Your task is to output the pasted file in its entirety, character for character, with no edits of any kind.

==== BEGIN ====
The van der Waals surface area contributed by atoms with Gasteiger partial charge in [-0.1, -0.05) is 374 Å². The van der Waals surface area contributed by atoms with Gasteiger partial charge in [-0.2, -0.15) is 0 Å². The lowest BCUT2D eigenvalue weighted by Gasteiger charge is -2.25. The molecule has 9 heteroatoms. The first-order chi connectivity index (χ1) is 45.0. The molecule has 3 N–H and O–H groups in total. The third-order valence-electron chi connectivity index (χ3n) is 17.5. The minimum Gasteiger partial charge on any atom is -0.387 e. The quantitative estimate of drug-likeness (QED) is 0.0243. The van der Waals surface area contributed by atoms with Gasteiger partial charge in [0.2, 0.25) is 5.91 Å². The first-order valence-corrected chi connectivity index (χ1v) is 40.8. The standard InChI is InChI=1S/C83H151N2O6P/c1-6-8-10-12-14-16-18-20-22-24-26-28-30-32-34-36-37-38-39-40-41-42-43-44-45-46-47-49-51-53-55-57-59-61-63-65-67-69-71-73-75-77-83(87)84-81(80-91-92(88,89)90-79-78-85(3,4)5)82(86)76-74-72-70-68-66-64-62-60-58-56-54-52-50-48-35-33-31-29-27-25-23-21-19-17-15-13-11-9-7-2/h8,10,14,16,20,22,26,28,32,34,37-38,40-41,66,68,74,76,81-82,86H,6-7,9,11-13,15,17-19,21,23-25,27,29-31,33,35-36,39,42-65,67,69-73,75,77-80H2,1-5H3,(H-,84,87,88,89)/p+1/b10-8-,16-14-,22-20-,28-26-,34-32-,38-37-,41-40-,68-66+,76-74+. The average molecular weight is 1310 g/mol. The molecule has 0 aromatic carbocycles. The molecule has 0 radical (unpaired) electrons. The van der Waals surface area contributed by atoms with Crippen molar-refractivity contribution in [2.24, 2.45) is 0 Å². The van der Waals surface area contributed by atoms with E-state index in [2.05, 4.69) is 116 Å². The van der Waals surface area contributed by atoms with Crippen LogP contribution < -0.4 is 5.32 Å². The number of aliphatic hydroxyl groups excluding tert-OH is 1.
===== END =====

The van der Waals surface area contributed by atoms with Gasteiger partial charge in [-0.1, -0.05) is 374 Å². The van der Waals surface area contributed by atoms with Gasteiger partial charge in [-0.2, -0.15) is 0 Å². The lowest BCUT2D eigenvalue weighted by Gasteiger charge is -2.25. The molecule has 9 heteroatoms. The first-order chi connectivity index (χ1) is 45.0. The molecule has 3 N–H and O–H groups in total. The third-order valence-electron chi connectivity index (χ3n) is 17.5. The minimum Gasteiger partial charge on any atom is -0.387 e. The quantitative estimate of drug-likeness (QED) is 0.0243. The van der Waals surface area contributed by atoms with Gasteiger partial charge in [0.2, 0.25) is 5.91 Å². The first-order valence-corrected chi connectivity index (χ1v) is 40.8. The standard InChI is InChI=1S/C83H151N2O6P/c1-6-8-10-12-14-16-18-20-22-24-26-28-30-32-34-36-37-38-39-40-41-42-43-44-45-46-47-49-51-53-55-57-59-61-63-65-67-69-71-73-75-77-83(87)84-81(80-91-92(88,89)90-79-78-85(3,4)5)82(86)76-74-72-70-68-66-64-62-60-58-56-54-52-50-48-35-33-31-29-27-25-23-21-19-17-15-13-11-9-7-2/h8,10,14,16,20,22,26,28,32,34,37-38,40-41,66,68,74,76,81-82,86H,6-7,9,11-13,15,17-19,21,23-25,27,29-31,33,35-36,39,42-65,67,69-73,75,77-80H2,1-5H3,(H-,84,87,88,89)/p+1/b10-8-,16-14-,22-20-,28-26-,34-32-,38-37-,41-40-,68-66+,76-74+. The average molecular weight is 1310 g/mol. The molecule has 0 aromatic carbocycles. The molecule has 0 radical (unpaired) electrons. The van der Waals surface area contributed by atoms with Crippen molar-refractivity contribution in [2.24, 2.45) is 0 Å². The van der Waals surface area contributed by atoms with E-state index in [2.05, 4.69) is 116 Å². The van der Waals surface area contributed by atoms with Crippen LogP contribution < -0.4 is 5.32 Å². The number of aliphatic hydroxyl groups excluding tert-OH is 1.